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As tax cut looms, hundreds of beds sit empty at Missouri's homes for veterans
St. Louis Post-Dispatch - 8/29/2022
Aug. 29—JEFFERSON CITY — Despite an infusion of more than $50 million into its budget, the state agency that operates nursing homes for Missouri military veterans has filled just half of its available beds.
And between staffing problems and ongoing COVID-19 cases, there is no clear projection for when the Missouri Veterans Commission may resume operating at full capacity.
The empty beds come as Gov. Mike Parson wants lawmakers to approve an income tax cut plan estimated to cost $950 million in revenue on an annual basis, raising questions about the state's future ability to meet its needs.
Service shortfalls are not limited to the Veterans Commission. Waiting times for people seeking government-funded health insurance have ballooned amid a shortage of workers at the Missouri Department of Social Services, drawing intervention from federal officials.
Mentally ill people are sitting in county jails waiting for beds to open up at the Department of Mental Health. And more than one-quarter of the state's school districts have opted to move to four-day weeks.
The Veterans Commission has been struggling for more than a year, primarily due to the low salaries it offers employees.
But even after Parson and the Legislature agreed to boost the pay of state workers by 5% in March, employee numbers at the various nursing homes haven't markedly improved.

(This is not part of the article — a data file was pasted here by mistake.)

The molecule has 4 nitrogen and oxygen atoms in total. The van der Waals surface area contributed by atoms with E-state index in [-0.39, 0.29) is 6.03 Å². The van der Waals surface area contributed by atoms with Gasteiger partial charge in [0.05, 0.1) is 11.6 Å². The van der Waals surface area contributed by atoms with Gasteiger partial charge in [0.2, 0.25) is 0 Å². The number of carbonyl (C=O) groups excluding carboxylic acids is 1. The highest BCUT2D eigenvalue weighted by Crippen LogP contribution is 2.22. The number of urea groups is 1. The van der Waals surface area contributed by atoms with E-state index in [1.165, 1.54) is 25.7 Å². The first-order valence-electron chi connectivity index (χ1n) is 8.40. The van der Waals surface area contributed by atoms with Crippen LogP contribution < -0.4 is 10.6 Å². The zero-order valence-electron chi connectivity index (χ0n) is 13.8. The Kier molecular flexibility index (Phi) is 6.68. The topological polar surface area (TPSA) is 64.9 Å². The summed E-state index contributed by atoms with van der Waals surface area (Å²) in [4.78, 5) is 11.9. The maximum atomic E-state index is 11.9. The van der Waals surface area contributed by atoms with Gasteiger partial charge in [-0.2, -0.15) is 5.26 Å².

On Jan. 1, for example, there were 48 registered nurses at the seven homes. On Aug. 1, there were 54 RNs. During the same time frame, however, the number of licensed practical nurses dropped from 72 to 69.
The population of veterans at the homes was 684 in January, compared with 666 on Aug. 1. The agency is licensed by the federal government to have a total of 1,238 beds.
MVC spokeswoman Aimee Packard said five of the seven of the homes are admitting veterans, with a goal of boosting the bed counts by about 30 to 45 at each facility. The home at St. James is not admitting new patients because of staffing problems.
"MVC will not admit additional veterans if there are not enough staff to meet our standards of care," Packard said.
The nursing facility in Bellefontaine Neighbors in north St. Louis County also is not admitting veterans because of an ongoing construction project.
Packard said the ongoing presence of the coronavirus continues to hamper the agency's ability to admit new residents.
"Each time there is a COVID-19 case in a veteran home, we temporarily stop admissions," Packard said.
In May, the House and Senate approved a budget that pumped $53 million in additional funds to the agency in a bid to reverse its problems. Included in the spending was money to hire an additional 40 certified nursing attendants, who are paid a base salary of about $16.20 per hour.
Packard did not say when the agency hopes to be at full capacity.
"The time frame in which we can fill beds is completely based on the number of individuals we can hire," she said.
Parson has called lawmakers to return to the Capitol on Sept. 6 to reduce the state's top income tax rate from 5.3% to 4.8% and increase the standard deduction by $2,000 for single filers and $4,000 for couples.
While Parson said cutting taxes won't affect services provided by the state, opponents say it could devastate the budget.
"This decrease in state general revenue coupled with the loss of one-time federal funds would make it extremely difficult for lawmakers to fully fund schools, public safety, health care and other critical needs," said a briefing document issued by the Missouri Budget Project, a think tank that reviews state finances.
House Democratic Minority Leader Crystal Quade called Parson's tax cut proposal "a textbook example of fiscal irresponsibility."
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